Mentions: Different implementations of the translation regulatory system may necessitate discovering TetR aptamers with unique binding characteristics. Therefore, it is important to define a strategy for rapidly identifying new functional aptamer variants. To support this effort, we devised a positive/negative selection scheme capable of distinguishing between TetR-binding and non-binding RNA sequences (Figure 4a). To establish proof-of-concept, we constructed plasmids containing the yeast URA3 gene (encoding orotidine-5′-phosphate decarboxylase, Ura3p) with either 5–1.2 or 5–1.2m2 within the 5′-UTR context used earlier. We co-transformed each separately with a TetR-encoding plasmid into a yeast ura3 mutant auxotrophic for uracil. These strains exhibited similar growth on nutrient-rich YPD media (Figure 4b). For the negative selection, we plated cells on media containing 5-fluoroorotic acid (5-FOA), which is converted to the cytotoxic 5-fluorouracil by Ura3p. These conditions only permit growth of cells containing a functional TetR/5–1.2 interaction that can repress Ura3p synthesis (Figure 4c). For the positive selection, we plated cells in the presence of aTc on uracil-deficient media. Cells surviving this selection step have been induced to synthesize Ura3p to complement the uracil auxotrophy. This ensures that interactions identified by negative selection are aTc inducible (Figure 4d). As expected, the cells containing a functional TetR–aptamer system exhibit a significant growth defect when plated in the absence of aTc on uracil-deficient media (Figure 4e). To further establish the utility of this selection scheme, we mixed TetR-expressing cells containing URA3 controlled by either 5–1.2 or 5–1.2m2 in a ratio of 1:104, respectively. From this mixture, we plated ∼1.5 × 105 cells on media containing 5-FOA, and 17 large colonies were grown. Sequencing the 5′-UTR of plasmid DNA isolated from 10 of these colonies revealed that all carried the 5–1.2 sequence. These data demonstrate that this selection strategy can specifically recover functional TetR aptamers from a large non-functional background, which should prove useful for identifying aptamer or TetR variants with novel regulatory characteristics.Figure 4.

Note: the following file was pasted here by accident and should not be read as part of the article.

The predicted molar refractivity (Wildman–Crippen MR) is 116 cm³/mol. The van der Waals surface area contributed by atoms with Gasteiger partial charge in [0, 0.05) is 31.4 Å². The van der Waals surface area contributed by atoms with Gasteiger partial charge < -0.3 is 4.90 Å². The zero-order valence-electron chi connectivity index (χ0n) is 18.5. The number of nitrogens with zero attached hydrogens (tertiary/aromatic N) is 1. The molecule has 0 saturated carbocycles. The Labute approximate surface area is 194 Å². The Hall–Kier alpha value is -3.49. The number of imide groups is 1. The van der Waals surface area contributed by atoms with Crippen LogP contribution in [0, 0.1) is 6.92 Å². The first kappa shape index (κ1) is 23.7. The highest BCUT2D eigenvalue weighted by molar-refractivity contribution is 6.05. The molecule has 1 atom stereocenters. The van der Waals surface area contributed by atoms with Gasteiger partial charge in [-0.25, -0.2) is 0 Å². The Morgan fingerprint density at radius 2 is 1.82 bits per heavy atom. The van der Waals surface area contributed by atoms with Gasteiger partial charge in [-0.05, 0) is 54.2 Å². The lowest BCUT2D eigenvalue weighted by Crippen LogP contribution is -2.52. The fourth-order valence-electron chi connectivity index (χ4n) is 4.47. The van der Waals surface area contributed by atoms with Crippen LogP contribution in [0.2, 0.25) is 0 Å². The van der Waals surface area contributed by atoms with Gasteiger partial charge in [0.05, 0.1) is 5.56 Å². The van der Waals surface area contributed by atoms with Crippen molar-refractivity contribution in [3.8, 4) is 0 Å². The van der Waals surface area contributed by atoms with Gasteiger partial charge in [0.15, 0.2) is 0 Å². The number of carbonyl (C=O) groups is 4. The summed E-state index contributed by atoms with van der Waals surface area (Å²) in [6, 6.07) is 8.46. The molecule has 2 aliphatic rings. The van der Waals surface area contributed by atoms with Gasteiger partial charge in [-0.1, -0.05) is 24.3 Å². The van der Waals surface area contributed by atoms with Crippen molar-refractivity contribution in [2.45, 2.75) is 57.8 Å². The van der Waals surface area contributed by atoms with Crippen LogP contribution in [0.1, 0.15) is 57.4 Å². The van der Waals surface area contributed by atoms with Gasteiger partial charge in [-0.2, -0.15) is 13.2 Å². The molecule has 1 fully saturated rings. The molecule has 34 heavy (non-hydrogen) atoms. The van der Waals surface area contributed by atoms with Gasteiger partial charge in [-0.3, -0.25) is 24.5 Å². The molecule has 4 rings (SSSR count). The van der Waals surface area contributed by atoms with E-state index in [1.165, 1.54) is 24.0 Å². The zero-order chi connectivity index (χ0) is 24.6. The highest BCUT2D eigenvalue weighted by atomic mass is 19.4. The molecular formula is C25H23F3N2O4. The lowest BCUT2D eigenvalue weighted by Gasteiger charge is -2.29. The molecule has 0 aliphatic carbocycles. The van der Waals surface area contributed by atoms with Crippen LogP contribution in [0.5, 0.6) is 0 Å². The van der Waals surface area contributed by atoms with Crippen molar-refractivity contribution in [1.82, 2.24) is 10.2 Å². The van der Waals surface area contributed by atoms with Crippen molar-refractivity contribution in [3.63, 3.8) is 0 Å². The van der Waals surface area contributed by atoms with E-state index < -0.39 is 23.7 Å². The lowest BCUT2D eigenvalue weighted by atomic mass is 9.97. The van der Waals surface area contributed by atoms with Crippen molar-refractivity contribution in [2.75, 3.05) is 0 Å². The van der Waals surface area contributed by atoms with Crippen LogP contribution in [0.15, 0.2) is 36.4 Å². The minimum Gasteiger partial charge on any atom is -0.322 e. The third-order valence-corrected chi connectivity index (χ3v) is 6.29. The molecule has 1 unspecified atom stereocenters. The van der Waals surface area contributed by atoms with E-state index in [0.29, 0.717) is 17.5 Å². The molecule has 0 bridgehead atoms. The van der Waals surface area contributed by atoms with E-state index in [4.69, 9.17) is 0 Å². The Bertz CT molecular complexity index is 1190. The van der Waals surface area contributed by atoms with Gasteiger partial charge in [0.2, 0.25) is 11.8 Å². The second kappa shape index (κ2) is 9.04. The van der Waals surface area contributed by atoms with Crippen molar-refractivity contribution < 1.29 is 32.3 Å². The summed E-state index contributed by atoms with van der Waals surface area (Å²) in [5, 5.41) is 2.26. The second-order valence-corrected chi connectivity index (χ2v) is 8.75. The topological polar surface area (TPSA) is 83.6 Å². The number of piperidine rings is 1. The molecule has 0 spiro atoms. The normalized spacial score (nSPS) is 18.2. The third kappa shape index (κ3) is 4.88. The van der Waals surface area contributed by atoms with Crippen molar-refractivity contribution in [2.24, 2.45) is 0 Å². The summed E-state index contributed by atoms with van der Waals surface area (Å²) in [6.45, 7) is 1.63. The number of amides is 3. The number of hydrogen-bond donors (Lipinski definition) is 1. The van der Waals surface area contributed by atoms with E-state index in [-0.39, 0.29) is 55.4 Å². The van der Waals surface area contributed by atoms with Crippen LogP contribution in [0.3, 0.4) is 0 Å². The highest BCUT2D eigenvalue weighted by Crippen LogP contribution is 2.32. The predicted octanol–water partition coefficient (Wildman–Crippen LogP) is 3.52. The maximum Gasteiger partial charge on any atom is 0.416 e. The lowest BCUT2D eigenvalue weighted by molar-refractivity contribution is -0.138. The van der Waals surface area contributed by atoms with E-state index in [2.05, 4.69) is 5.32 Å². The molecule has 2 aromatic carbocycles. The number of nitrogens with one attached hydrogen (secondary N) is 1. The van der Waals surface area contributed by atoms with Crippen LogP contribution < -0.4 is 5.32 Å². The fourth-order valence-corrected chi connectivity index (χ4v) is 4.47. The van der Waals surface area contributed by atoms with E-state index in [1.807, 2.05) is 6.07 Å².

Direct and specific chemical control of eukaryotic translation with a synthetic RNA-protein interaction.

Goldfless SJ, Belmont BJ, de Paz AM, Liu JF, Niles JC - Nucleic Acids Res. (2012)

Positive/negative selection of yeast mediated by TetR aptamers. (a) Illustration of the URA3 positive/negative selection scheme showing the predicted growth phenotypes of the strains under indicated conditions. (b) TetR-expressing strains in which Ura3p synthesis is controlled by either 5–1.2 or 5–1.2m2 grow similarly on YPD. (c) Negative selection on 5-FOA only permits growth of strains capable of repressing Ura3p translation. (d, e) When 5–1.2 controls Ura3p translation, aTc is required for growth in the absence of uracil. In each condition, 10-fold dilutions are shown from left to right. Plates were imaged after growth at 30°C for 2 days (YPD) or 3 days (synthetic defined media).
© Copyright Policy - creative-commons
Related In: Results  -  Collection

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Show All Figures
getmorefigures.php?uid=PMC3351163&req=5

gks028-F4: Positive/negative selection of yeast mediated by TetR aptamers. (a) Illustration of the URA3 positive/negative selection scheme showing the predicted growth phenotypes of the strains under indicated conditions. (b) TetR-expressing strains in which Ura3p synthesis is controlled by either 5–1.2 or 5–1.2m2 grow similarly on YPD. (c) Negative selection on 5-FOA only permits growth of strains capable of repressing Ura3p translation. (d, e) When 5–1.2 controls Ura3p translation, aTc is required for growth in the absence of uracil. In each condition, 10-fold dilutions are shown from left to right. Plates were imaged after growth at 30°C for 2 days (YPD) or 3 days (synthetic defined media).